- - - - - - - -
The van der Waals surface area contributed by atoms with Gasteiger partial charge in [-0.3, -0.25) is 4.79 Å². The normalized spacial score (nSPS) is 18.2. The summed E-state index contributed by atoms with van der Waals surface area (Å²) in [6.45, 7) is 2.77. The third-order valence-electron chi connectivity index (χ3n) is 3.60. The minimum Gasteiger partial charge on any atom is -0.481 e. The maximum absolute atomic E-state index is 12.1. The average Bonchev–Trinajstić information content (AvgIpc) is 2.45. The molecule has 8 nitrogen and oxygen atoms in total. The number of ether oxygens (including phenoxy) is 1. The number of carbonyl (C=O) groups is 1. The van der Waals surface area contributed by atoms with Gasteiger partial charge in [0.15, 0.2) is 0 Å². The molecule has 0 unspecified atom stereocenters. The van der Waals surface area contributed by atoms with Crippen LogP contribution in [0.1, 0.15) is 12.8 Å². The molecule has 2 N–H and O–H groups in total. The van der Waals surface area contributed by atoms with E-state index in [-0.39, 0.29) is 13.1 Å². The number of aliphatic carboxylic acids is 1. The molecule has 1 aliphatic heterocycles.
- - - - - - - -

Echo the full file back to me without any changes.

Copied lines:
The van der Waals surface area contributed by atoms with Gasteiger partial charge in [-0.3, -0.25) is 4.79 Å². The normalized spacial score (nSPS) is 18.2. The summed E-state index contributed by atoms with van der Waals surface area (Å²) in [6.45, 7) is 2.77. The third-order valence-electron chi connectivity index (χ3n) is 3.60. The minimum Gasteiger partial charge on any atom is -0.481 e. The maximum absolute atomic E-state index is 12.1. The average Bonchev–Trinajstić information content (AvgIpc) is 2.45. The molecule has 8 nitrogen and oxygen atoms in total. The number of ether oxygens (including phenoxy) is 1. The number of carbonyl (C=O) groups is 1. The van der Waals surface area contributed by atoms with Gasteiger partial charge in [0.15, 0.2) is 0 Å². The molecule has 0 unspecified atom stereocenters. The van der Waals surface area contributed by atoms with Crippen LogP contribution in [0.1, 0.15) is 12.8 Å². The molecule has 2 N–H and O–H groups in total. The van der Waals surface area contributed by atoms with E-state index in [-0.39, 0.29) is 13.1 Å². The number of aliphatic carboxylic acids is 1. The molecule has 1 aliphatic heterocycles.